Armchair Builder

Floor Squeak Repair and Prevention

Floor Squeak

A floor squeak can be extremely frustrating.  We’ve all experienced these sounds that occur when walking across a floor but most of us have just learned to live with them.  The good news is there are some rather simple things that cause these squeaks and in many cases, the repairs are just as uncomplicated.  Here we discuss the potential causes, explore a few repairs, and share some tips for prevention in your new building projects.  Be sure to watch our newly published floor squeak video at

Floor Squeak Types

Not every floor squeak is the same.  There are several different major types so let’s take a look at a few…

  • Cold Air Return – Many cold air returns are created by using sheet metal to cover up a floor joist bay.  When this method is used, it can create a noise as you walk over the area.
  • Missed Nails – Nails through a subfloor sheet that miss the framing member below can rub the member causing a floor squeak as it flexes.
  • Dried Glue – Many builders use adhesives to secure the subfloor sheathing to the floor framing members.  If too much of the glue is spread on the framing members on a warm day and it dries prior to setting the subfloor sheathing, a floor squeak can occur.
  • Loose Bridging – Dimensional lumber (2×10 or 2×12’s) use bridging to keep them straight.  If the bridging is loose, it can cause a floor squeak.
  • Missing Bracing – Floor trusses use cross bracing to stiffen up the floor system.  If the bracing is missing or loose, a floor squeak can occur.
  • Wall stays put and floor flexes – When an interior wall runs perpendicular to the floor framing, it will sometimes stay in place as the floor flexes when a person walks across it.  When this happens, the nails holding the base of the wall to the floor can rub on the subfloor causing a floor squeak.
  • Ductwork – When ductwork is installed too close to the framing members, it will sometimes create a floor squeak as the floor framing deflects.
  • Hardwood Flooring – Hardwood floor planks shrink and swell based on the homes humidity levels.  This movement can create squeaks.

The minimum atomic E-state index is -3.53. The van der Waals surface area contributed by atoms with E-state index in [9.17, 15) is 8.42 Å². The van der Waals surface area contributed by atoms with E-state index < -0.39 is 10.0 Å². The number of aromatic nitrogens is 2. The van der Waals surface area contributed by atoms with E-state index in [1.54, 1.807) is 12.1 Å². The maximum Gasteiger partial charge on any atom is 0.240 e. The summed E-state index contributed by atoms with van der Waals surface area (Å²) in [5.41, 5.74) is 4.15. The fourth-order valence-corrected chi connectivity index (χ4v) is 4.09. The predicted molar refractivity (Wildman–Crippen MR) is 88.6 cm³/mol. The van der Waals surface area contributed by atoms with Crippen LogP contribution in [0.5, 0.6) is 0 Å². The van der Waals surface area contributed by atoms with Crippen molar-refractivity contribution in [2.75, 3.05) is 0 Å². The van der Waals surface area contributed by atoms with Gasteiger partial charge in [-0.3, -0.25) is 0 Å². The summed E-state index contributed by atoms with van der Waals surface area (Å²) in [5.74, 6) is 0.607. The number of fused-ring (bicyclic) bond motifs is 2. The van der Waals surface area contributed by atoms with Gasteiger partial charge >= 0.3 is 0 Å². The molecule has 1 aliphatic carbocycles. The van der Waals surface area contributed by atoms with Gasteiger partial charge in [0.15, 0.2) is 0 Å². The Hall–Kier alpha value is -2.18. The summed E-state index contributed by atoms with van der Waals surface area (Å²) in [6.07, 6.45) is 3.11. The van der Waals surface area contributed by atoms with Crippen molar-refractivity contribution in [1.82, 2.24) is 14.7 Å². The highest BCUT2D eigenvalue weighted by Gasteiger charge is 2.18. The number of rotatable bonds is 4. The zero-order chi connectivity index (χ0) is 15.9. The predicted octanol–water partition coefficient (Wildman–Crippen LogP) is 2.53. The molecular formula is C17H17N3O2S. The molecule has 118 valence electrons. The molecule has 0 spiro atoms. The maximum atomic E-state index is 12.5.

Floor Truss Bracing


Most floor squeak repairs are easy if you have access from the basement or crawl space below.  If you don’t have access, each squeak will need to be evaluated on a case by case basis to come up with a repair.  Here is a list of repairs that you can do when you do have access…

  • Cold Air Return – Sometimes by placing a crease in the sheet metal, you will stiffen up the material so it no longer makes a sound when the floor moves.  One of the easiest ways to do this is by tapping on the material with a hammer to create a dimple.  If all else fails, replace the sheet metal with a cardboard panning (see your local hardware store for options)
  • Missed nails or bad adhesive – This is one of the most popular causes of floor squeaks in homes.  Check our our new floor squeak video for step-by-step instructions for repair.
  • Loose Bridging – This one is simple…tighten the bridging by adding nails.
  • Missing Bracing – Without a design for the floor system, it can be tough to determine where bracing is supposed to go.  You typically can’t go wrong if you add 2×4 bracing mid span, nailing each truss to the 2×4 brace.  This will help stiffen up your floor.
  • Interior wall perpendicular to flexing floor – One way to tie the subfloor to the base plate of a wall is to…1) Remove the base molding, 2) Drive screws down through the base plate and into the subfloor to hold them together 3) Reinstall the base molding.  Although this doesn’t always work, it can be effective in some cases.
  • Ductwork – Adjust ductwork so there is a minimum clearance of one inch between it and the wood framing.
  • Hardwood Floor – One old remedy for minimizing a floor squeak in a hardwood floor is to drop some baby powder down between the two boards.  Although not a very scientific repair, it can be rather effective.

There are some things you don’t want to do when attempting to repair a floor squeak.  Never, never, never use shims between the floor framing member (i.e. 2×10 or I-joist) and the subfloor panel (i.e. plywood or OSB) as this can create more problems.  By driving a shim between the joist and the plywood subfloor, you might loosen up some of the glue and nails creating even more squeaks.

Floor Squeak Prevention

One of the key players for preventing floor squeaks is your rough carpenter.  Make sure you let them know you are very interested in prevention.  Here are some things you will want to include in their Scopes of Work and Specifications.

  • Glue – Use glue to secure all subfloor sheathing and only apply enough glue for one panel at a time.
  • Nails – Use only ring shank nails or screws to secure the subfloor sheathing to the framing members.
  • Remove all missed nails at joists.
  • Walk all floors prior to frame inspection and repair any squeaks.
  • Leave space between plywood or OSB panels per the manufacturer’s direction.
  • Check all bridging and bracing is secure at the frame punchlist

The design of your flooring framing can also impact the amount of noise you get when walked on.  Creating a stiffer floor will prevent excess movement which can lead to squeaks.  Have your architect design the 2×10 (or 2×12) floor framing to  the higher standard of L/480 deflection criteria.  This will minimize the deflection when you walk across the floor.

You may also want to consider using manufactured floor framing members such as I-joists or floor trusses.  These can span greater distances, provide a wider flange for nailing, and provide greater access for mechanical systems.>


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